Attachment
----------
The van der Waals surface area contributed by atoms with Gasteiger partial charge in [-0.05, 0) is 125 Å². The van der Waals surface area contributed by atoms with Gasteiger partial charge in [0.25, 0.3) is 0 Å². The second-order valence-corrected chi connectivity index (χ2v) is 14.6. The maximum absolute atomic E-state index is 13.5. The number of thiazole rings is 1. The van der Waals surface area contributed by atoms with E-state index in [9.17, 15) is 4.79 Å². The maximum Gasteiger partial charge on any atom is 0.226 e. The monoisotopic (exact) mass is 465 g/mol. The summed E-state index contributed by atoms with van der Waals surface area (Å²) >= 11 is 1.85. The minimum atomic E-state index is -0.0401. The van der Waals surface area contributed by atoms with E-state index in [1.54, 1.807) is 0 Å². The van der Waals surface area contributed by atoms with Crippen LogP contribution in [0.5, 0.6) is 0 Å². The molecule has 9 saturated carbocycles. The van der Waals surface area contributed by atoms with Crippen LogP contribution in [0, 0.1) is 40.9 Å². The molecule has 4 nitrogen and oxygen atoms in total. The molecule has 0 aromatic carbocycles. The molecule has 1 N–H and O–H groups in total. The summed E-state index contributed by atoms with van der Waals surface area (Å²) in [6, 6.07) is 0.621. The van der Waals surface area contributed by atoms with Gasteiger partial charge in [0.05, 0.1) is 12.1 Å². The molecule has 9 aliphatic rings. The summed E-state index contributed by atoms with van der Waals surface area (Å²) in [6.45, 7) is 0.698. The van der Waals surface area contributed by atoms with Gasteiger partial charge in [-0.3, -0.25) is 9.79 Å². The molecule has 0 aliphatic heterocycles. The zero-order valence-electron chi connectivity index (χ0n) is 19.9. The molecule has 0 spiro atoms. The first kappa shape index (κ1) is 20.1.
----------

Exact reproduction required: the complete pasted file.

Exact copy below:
The van der Waals surface area contributed by atoms with Gasteiger partial charge in [-0.05, 0) is 125 Å². The van der Waals surface area contributed by atoms with Gasteiger partial charge in [0.25, 0.3) is 0 Å². The second-order valence-corrected chi connectivity index (χ2v) is 14.6. The maximum absolute atomic E-state index is 13.5. The number of thiazole rings is 1. The van der Waals surface area contributed by atoms with E-state index in [9.17, 15) is 4.79 Å². The maximum Gasteiger partial charge on any atom is 0.226 e. The monoisotopic (exact) mass is 465 g/mol. The summed E-state index contributed by atoms with van der Waals surface area (Å²) >= 11 is 1.85. The minimum atomic E-state index is -0.0401. The van der Waals surface area contributed by atoms with E-state index in [1.54, 1.807) is 0 Å². The van der Waals surface area contributed by atoms with Crippen LogP contribution in [0.5, 0.6) is 0 Å². The molecule has 9 saturated carbocycles. The van der Waals surface area contributed by atoms with Crippen LogP contribution in [0, 0.1) is 40.9 Å². The molecule has 4 nitrogen and oxygen atoms in total. The molecule has 0 aromatic carbocycles. The molecule has 1 N–H and O–H groups in total. The summed E-state index contributed by atoms with van der Waals surface area (Å²) in [6, 6.07) is 0.621. The van der Waals surface area contributed by atoms with Gasteiger partial charge in [0.05, 0.1) is 12.1 Å². The molecule has 9 aliphatic rings. The summed E-state index contributed by atoms with van der Waals surface area (Å²) in [6.45, 7) is 0.698. The van der Waals surface area contributed by atoms with Gasteiger partial charge in [-0.3, -0.25) is 9.79 Å². The molecule has 0 aliphatic heterocycles. The zero-order valence-electron chi connectivity index (χ0n) is 19.9. The molecule has 0 spiro atoms. The first kappa shape index (κ1) is 20.1.